The future of Mt Smart Stadium and North Harbour stadiums is up in the air with the head of Auckland Council's new sporting and economic agency saying the city only needs one rectangular football stadium.
Auckland Unlimited chief executive-elect Nick Hill said solving the long-running stadium strategy will probably involve going to some "uncomfortable places".
Hill talked about the city's unresolved stadium strategy in an interview with the Herald on the creation of Auckland Unlimited, the result of a merger of Ateed and Regional Facilities Auckland.
The Ateed boss, who will earn $506,000 a year when Auckland Unlimited comes into being on December 1, expressed strong support for Eden Park, which is owned by a private trust.
He said Eden Park will be around for the next 10 years and supports the Eden Park Trust's resource consent application to stage rock concerts as of right.
Asked about the future for council-owned Mt Smart and North Harbour stadiums, Hill said: "I don't know what the future is for them. I haven't gone into that."
Hill's position on concerts differs to that of the outgoing Regional Facilities chief executive Chris Brooks, who opposed the trust's application in a draft submission not presented at a hearing before independent commissioners on the application last week.
In the submission, Brooks said concerts at Eden Park would lead to growing losses for ratepayers at Mt Smart and Western Springs, job losses at the council venues and no net gain in concerts for the city.
The rationale for Hill's backing of Eden Park is "what's best for Auckland".
"I think Eden Park having more ability to host concerts and more capacity to be used is a good thing for Auckland.
"If that has a negative commercial and financial consequence for council then council needs to deal with that. But we start from the principle of what is right for Auckland," he said.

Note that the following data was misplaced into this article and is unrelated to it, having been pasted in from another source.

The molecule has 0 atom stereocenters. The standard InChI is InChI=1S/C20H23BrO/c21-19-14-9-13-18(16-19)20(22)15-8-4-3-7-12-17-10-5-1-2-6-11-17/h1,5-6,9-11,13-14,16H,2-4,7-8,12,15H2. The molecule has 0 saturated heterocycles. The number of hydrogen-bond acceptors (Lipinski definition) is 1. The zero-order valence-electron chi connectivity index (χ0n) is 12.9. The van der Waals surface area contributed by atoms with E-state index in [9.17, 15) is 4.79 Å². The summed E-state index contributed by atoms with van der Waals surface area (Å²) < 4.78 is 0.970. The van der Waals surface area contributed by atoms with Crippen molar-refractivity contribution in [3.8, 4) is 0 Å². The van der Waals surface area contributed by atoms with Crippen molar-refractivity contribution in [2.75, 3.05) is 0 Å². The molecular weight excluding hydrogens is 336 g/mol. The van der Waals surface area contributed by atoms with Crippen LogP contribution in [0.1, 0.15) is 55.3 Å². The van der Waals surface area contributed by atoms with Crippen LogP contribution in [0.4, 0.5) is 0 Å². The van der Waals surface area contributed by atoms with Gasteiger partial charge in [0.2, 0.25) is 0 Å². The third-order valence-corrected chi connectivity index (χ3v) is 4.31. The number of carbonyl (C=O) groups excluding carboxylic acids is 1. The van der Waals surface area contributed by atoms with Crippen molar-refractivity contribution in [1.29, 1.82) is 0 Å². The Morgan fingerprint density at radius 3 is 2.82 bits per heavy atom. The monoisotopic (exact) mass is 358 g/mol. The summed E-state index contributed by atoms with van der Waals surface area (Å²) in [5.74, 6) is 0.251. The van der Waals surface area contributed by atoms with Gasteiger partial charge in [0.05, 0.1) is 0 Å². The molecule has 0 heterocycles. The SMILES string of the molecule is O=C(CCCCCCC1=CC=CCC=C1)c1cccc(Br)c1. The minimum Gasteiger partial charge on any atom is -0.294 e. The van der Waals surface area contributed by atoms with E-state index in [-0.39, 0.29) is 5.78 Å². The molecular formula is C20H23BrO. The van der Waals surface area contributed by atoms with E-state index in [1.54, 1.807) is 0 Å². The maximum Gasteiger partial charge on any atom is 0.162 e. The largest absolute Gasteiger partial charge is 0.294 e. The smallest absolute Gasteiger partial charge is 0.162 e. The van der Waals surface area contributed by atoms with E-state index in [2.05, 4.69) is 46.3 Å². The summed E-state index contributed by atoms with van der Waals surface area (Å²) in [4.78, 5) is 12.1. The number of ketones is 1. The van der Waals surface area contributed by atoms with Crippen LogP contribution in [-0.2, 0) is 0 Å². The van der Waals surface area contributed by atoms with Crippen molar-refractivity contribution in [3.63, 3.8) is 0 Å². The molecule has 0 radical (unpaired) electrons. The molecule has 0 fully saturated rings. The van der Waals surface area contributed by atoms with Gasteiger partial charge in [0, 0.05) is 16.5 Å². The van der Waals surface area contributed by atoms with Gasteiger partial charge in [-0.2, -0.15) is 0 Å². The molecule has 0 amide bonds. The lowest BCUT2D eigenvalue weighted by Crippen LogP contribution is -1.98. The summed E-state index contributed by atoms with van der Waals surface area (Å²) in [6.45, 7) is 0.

Mt Smart Stadium is home to the Warriors rugby league team and the franchise holds a lease until 2028. North Harbour Stadium, built at Albany in 1997, is the home for North Harbour Rugby and upgraded in 2019 to become home of the Tuatara baseball team.
Mt Smart is also the city's leading concert venue, having hosted U2, Bruce Springsteen, Queen, the Rolling Stones and Taylor Swift.
Both stadiums are on council land zoned for recreation purposes - which makes it very unlikely the land would be sold for housing or commercial purposes.
Mayor Phil Goff, who began his mayoralty in 2016 with grand plans for a $1 billion downtown stadium, now believes Eden Park will be the preeminent stadium location in Auckland for at least another decade.
"Given the council's financial position due to Covid-19, the prospect of building any new stadiums in the next 10 years is remote because other infrastructure requirements take priority," he said.
"It will be important for Eden Park to be more closely integrated with council-owned facilities and to get better utilisation from the stadium for multi-sport activities.
"Council is entering into talks with the Eden Park Trust board to find better ways of integrating the use of venues in Auckland for concerts," said Goff.
Last year, the council bailed out Eden Park to the tune of $63 million, which included a $10m no-strings grant for immediate maintenance. This followed a report by EY, painting a dire financial picture for the stadium.
Albany councillor John Watson said having just one rectangular football stadium would be purely a financially driven decision.
Eden Park was the right stadium for major rugby and cricket events - but it would be incredibly short-sighted to do away with North Harbour and Mt Smart stadiums, he said.
With Auckland's population heading towards 1.7 million people, Watson said the notion of one big stadium did not take into account the needs of second-tier sports, which required smaller venues, home ground advantage and a local atmosphere for fans.
In addition to resolving the stadium strategy, which has floundered since 2012, Hill wants to resurrect the city's battered cultural and tourism sectors and grow the economy in the post-Covid world where there is less money available.
"That will force us to make some really hard choices," he said.